AstraZeneca covid-19 vaccine may, or may not, be associated with blood clot formation

While the Oxford/AstraZeneca vaccine has been in use in many countries around the world, recent fears surrounding a potentially related blood disorder have led to concern regarding the shot, which has resulted in a number of countries temporarily suspending its use. Last week, the "Ontario Covid-19 Science Advisory Table" released information documenting our current understanding of the disorder, dubbed (perhaps prematurely) as "vaccine-induced prothrombotic immune thrombocytopenia," or VIPIT. (Note: prothrombotic means "encouraging of thick or clotted blood", thrombocytopenia is the medical term for a low number of platelets, the type of blood cell involved in clotting) Importantly, these results have not yet been peer-reviewed.

The purported documented cases of VIPIT came from individuals who received the vaccine across various countries in Europe. As reported, the condition affected primarily women under 55 years old, but no clear predisposing risk factors were identified, including prior history of bleeding disorders. Furthermore, even if the condition truly is vaccine "induced" (rather than coincident, which at these numbers is hard to prove), the researchers estimate that the incidence of VIPIT would fall somewhere between 1 in 125,000 to 1 in 1 million vaccinated persons. 

Let's unpack the two primary clinically relevant components of VIPIT. The first aspect is a disease known as cerebral sinus venous thrombosis (CSVT), which refers to blood clots forming in the veins surrounding the brain. Unlike strokes, which affect the arteries of the brain, CSVT is caused by blood clots in the veins. CVST is a rare disorder that primarily affects women under the age of 50. It is more often found in those who are already at high risk for blood clots due to underlying conditions, medications, or pregnancy. Its initial symptoms typically include a severe headache, sometimes with neurologic deficits, like weakness. It is rare, found in at most two people per 100,000 per year. And interestingly, of the 20 million people who have received the Oxford/AstraZeneca vaccine, only 18 cases have been identified. As mentioned above, this is actually a smaller percentage than the "background rate" expected in the general population. This calls into question whether the vaccine is causing these events or whether it is merely an innocent bystander.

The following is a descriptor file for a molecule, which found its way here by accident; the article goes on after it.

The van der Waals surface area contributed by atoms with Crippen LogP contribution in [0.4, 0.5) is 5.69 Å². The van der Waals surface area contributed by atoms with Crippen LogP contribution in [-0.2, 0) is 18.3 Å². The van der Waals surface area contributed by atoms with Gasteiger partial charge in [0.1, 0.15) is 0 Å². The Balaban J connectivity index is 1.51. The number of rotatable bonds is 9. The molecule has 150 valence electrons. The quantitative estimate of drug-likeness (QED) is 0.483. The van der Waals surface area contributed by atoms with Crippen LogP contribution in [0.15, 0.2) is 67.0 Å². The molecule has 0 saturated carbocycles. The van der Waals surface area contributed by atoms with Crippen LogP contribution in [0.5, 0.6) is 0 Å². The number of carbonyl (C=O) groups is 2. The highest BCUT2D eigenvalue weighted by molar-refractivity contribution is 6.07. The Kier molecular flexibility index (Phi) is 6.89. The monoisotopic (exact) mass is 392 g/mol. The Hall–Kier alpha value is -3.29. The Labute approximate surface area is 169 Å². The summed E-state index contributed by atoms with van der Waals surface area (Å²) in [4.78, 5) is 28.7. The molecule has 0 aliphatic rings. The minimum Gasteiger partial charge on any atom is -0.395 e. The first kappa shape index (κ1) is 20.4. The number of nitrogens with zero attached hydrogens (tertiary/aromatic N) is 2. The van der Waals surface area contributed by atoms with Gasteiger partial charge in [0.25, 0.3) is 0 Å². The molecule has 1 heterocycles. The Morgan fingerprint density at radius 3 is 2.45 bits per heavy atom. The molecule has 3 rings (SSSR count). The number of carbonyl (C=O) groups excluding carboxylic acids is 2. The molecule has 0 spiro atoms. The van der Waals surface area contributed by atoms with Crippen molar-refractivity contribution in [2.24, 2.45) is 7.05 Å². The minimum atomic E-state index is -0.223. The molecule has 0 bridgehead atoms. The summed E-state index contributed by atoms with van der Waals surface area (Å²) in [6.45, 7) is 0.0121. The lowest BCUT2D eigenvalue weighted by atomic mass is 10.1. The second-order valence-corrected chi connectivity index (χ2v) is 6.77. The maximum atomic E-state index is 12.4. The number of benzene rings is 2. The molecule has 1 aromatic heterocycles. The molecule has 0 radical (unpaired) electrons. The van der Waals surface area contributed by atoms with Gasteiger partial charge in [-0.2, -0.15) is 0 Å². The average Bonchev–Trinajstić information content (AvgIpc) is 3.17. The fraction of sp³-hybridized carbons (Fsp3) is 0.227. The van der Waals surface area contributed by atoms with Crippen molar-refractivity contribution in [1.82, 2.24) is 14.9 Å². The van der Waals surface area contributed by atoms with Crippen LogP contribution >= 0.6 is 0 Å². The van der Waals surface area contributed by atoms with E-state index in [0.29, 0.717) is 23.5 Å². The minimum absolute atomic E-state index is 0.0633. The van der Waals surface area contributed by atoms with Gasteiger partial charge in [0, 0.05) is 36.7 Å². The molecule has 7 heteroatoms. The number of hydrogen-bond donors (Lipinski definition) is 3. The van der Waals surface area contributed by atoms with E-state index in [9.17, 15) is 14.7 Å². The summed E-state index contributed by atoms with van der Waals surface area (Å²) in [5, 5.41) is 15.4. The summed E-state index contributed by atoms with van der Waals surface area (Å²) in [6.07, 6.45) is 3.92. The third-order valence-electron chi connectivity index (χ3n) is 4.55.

Thrombocytopenia, on the other hand, is significantly more common, and has numerous causes. The particular type found amongst those who received the vaccine is similar in nature to a disease called heparin-induced thrombocytopenia (HIT), which is an uncommon and paradoxical disorder that occurs after patients receive the blood thinning medication, heparin. Similar to the physiology in HIT, those who develop VIPIT are described as having developed antibodies that attack and destroy the body's own platelets, ultimately resulting in blood clotting (again, a paradox, as blood thinning and clotting are generally thought to be on opposite sides of the blood thickness spectrum). Once again, however, the rate of VIPIT does not seem to be any greater than the rate of a number of other forms of thrombocytopenia that would be expected among the same number of people who did not receive the Oxford/AstraZeneca vaccine. 

Ultimately, although VIPIT sounds frightening, there is simply not enough evidence to suggest a true causal relationship with the Oxford/AstraZeneca vaccine, nor even data to show that it is happening more frequently than would be expected amongst the general population. Before we truly think about shelving this particular vaccine, which has some significant storage and cost advantages, much more data should be required.

Research Section Editor


You've been vaccinated. Do you need a vaccine passport?

The global coronavirus vaccination campaign is in full swing, with the United States having reached 100 million vaccines ahead of schedule. The Biden administration has since doubled its target, with the goal of reaching herd immunity and a return to "normal." But until that invisible line is crossed, the question remains, what does being vaccinated mean?

There's no solid answer on that yet. But around the world, different solutions are being piloted. In the European Union, there is an effort to create a digital passport that would allow travel with fewer restrictions, similar to those launched in China and Saudi Arabia. In the United States, New York has launched an app-based pilot program to validate identity and vaccination status to access businesses and venues. The federal government is investigating the feasibility of a national registry for similar purposes as part of President Biden's coronavirus strategy. However, the use of any such passport needs to be considered carefully; in the United Kingdom there are concerns that negative incentivization could lead to further social division and exacerbation of societal divide. There is also the concern that passports could be forged.

While the ultimate utility of the vaccine verification remains nebulous, the US Centers for Disease Control and Prevention strongly recommends that individuals keep their vaccine verification cards and take steps, like making multiple copies, and keeping a digital record to prevent the loss of their proof of vaccination. To support this effort, both Staples and Home Depot are offering to laminate the now iconic cards for free, adding to the wave of businesses incentivizing vaccinations.  Various.

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